Classroom Strategies to Increase Student Achivement

Last year at a PLC with our RTI Coordinator and a grade level team, we began a dive into John Hattie. If you don’t know his research it’s like Robert Marzano but (I think) way, way cooler. (You can find out more about him from his book Visible Learning; he does tons with student achievement.) The data is super cool and geared towards finding strategies that give teachers the most bang for their buck when it comes to academic achievement.

In fact, Hattie found that most teachers have some degree of impact on their students’ learning. His strategies can be used regardless of the classroom. The impact is real and the greater the degree of impact the larger the results. These ideas are meant to become part of your classroom and become embedded into your classroom. (aka these take time and in some cases a whole year or more to see the results--but they work!) The closer to 1.0 the stronger the strategies.



Here are 8 Strategies that BOTH John Hattie and Robert Marzano agree with.

Strategy 1: A Clear Focus for the Lesson

Both Hattie and Marzano highlight how important it is for you (and your students) to be clear about what you want them to learn in each lesson. According to Hattie, teacher clarity is one of the most potent influences on student achievement.

In your class, it looks like posted Learning Targets.



Strategy 2: Offer Overt Instruction

AKA Direct Instruction

Direct Instruction involves explicitly teaching a carefully sequenced curriculum, with built-in cumulative practice.

Examples: SRA Reading Mastery or Fisher & Frey's Gradual Release of Responsibility


Strategy 3: Get the Students to Engage With the Content
While it is essential to actively teach students what they need to know and be able to do, they also need to be actively engaged with the content.

Marzano and Hattie agree that this starts with students actively linking your newly provided information with their prior knowledge of the topic. Students need to engage with the content as soon as they hear it by:
  • Adding it to what they already know, or
  • Using it to clarify some of the faulty assumptions they currently hold

This is your lesson plan flow. Using Exit Tickets to determine what they know and what you need to reteach.


Strategy 4: Give Feedback
It is important that you give your students feedback after they engage with any new material. This:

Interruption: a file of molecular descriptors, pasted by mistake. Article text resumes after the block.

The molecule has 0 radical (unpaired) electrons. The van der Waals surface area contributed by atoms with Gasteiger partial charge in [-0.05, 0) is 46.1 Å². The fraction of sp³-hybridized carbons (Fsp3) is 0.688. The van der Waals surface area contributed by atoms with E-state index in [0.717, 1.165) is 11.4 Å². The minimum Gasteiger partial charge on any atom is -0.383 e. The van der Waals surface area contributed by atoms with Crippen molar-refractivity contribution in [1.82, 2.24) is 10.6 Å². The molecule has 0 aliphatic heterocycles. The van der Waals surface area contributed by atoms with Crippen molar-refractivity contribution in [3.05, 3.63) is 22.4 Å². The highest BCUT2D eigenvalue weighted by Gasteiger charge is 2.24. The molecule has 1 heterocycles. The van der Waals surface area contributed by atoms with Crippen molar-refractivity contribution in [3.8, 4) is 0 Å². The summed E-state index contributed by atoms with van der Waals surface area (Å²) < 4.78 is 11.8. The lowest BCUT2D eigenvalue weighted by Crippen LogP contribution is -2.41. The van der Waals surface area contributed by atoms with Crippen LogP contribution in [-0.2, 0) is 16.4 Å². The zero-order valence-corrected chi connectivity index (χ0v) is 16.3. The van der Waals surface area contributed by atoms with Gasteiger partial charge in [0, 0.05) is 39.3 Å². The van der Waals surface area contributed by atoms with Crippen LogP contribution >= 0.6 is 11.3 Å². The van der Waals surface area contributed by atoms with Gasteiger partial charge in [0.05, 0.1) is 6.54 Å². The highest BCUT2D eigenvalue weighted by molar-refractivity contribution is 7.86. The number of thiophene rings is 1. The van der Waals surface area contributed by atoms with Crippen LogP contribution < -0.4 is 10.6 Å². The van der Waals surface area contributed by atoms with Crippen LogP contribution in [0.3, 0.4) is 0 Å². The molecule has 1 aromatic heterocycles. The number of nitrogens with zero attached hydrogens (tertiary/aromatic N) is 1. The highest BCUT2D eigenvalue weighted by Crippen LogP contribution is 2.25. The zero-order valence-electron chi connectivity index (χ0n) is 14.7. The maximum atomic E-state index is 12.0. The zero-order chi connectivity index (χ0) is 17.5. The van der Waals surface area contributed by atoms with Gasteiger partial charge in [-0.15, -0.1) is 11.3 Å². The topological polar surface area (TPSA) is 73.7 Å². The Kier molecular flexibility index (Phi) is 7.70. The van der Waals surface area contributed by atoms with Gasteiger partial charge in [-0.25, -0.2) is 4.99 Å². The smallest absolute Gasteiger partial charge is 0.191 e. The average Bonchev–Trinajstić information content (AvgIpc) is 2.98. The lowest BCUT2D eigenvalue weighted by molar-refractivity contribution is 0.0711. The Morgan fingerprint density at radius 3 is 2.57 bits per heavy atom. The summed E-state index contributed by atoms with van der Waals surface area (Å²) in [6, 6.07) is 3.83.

• Highlighting what is right and wrong, or good and bad about their work
  • Helping students to see how they can improve



Strategy 5: Multiple Exposures

If you want students to internalize new information, you need to expose them to it several times.
AKA: repeated readings, consistently review material, consistently practicing material

Strategy 6: Have Students Apply Their Knowledge

Robert Marzano found that helping students apply their knowledge deepens their understanding.
AKA: Project Based Learning, Student Voice & Choice on how they demonstrate their learning, Bloom's, Webb's Depth of Knowledge



Strategy 7: Get Students Working Together

Both agree that getting students to work with each other helps them to achieve better results. The use of cooperative learning groups adds value to whole-class instruction (d = 0.41) and to individual work (d = 0.59-0.78). (The closer to 1.0 the stronger the intervention)



Strategy 8: Build Students’ Self-Efficacy

Self-efficacy refers to a student’s belief about their ability to successfully complete a task. It is situation specific. For example, a student may feel confident that they can dance well on stage but be insecure about public speaking or something they can't do yet! Build and support a Growth Mindset. I use picture books throughout the year to support growth mindsets. I love "Giraffes Can't Dance."



The work of Hattie and Marzano have changed the way I create interventions. They are considered by many to have unique insights into what it takes to have a huge impact on student learning and best practices. Want more high yield strategies--check out this.

Like with all interventions, their ideas take time to see results in the classroom and need data to support putting them in place. Let me know what whole class interventions you have put in place to get big changes.
8 Strategies Robert Marzano & John Hattie Agree On and how to you can recreate them in your class

Chat Soon,


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Welcome to my all thing special education blog. I empower busy elementary special education teachers to use best practice strategies to achieve a data and evidence driven classroom community by sharing easy to use, engaging, unique approaches to small group reading and math. Thanks for Hopping By.
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